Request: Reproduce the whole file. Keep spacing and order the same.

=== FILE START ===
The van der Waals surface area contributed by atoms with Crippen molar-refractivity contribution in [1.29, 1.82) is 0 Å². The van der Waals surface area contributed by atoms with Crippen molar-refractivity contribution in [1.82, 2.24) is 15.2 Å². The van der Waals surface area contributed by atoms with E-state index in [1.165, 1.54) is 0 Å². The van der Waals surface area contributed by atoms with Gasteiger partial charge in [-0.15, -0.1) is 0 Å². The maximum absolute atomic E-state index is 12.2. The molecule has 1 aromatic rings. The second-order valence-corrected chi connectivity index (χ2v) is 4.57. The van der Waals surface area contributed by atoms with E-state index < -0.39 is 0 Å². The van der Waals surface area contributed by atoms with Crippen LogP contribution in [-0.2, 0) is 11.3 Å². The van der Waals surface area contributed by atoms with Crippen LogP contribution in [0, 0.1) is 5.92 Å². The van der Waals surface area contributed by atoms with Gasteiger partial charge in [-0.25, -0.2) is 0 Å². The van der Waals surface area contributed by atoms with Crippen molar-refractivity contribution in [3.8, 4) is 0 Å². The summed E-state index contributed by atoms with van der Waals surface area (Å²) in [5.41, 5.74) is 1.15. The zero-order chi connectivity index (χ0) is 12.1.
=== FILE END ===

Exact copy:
The van der Waals surface area contributed by atoms with Crippen molar-refractivity contribution in [1.29, 1.82) is 0 Å². The van der Waals surface area contributed by atoms with Crippen molar-refractivity contribution in [1.82, 2.24) is 15.2 Å². The van der Waals surface area contributed by atoms with E-state index in [1.165, 1.54) is 0 Å². The van der Waals surface area contributed by atoms with Gasteiger partial charge in [-0.15, -0.1) is 0 Å². The maximum absolute atomic E-state index is 12.2. The molecule has 1 aromatic rings. The second-order valence-corrected chi connectivity index (χ2v) is 4.57. The van der Waals surface area contributed by atoms with E-state index < -0.39 is 0 Å². The van der Waals surface area contributed by atoms with Crippen LogP contribution in [-0.2, 0) is 11.3 Å². The van der Waals surface area contributed by atoms with Crippen LogP contribution in [0, 0.1) is 5.92 Å². The van der Waals surface area contributed by atoms with Gasteiger partial charge in [-0.25, -0.2) is 0 Å². The van der Waals surface area contributed by atoms with Crippen molar-refractivity contribution in [3.8, 4) is 0 Å². The summed E-state index contributed by atoms with van der Waals surface area (Å²) in [5.41, 5.74) is 1.15. The zero-order chi connectivity index (χ0) is 12.1.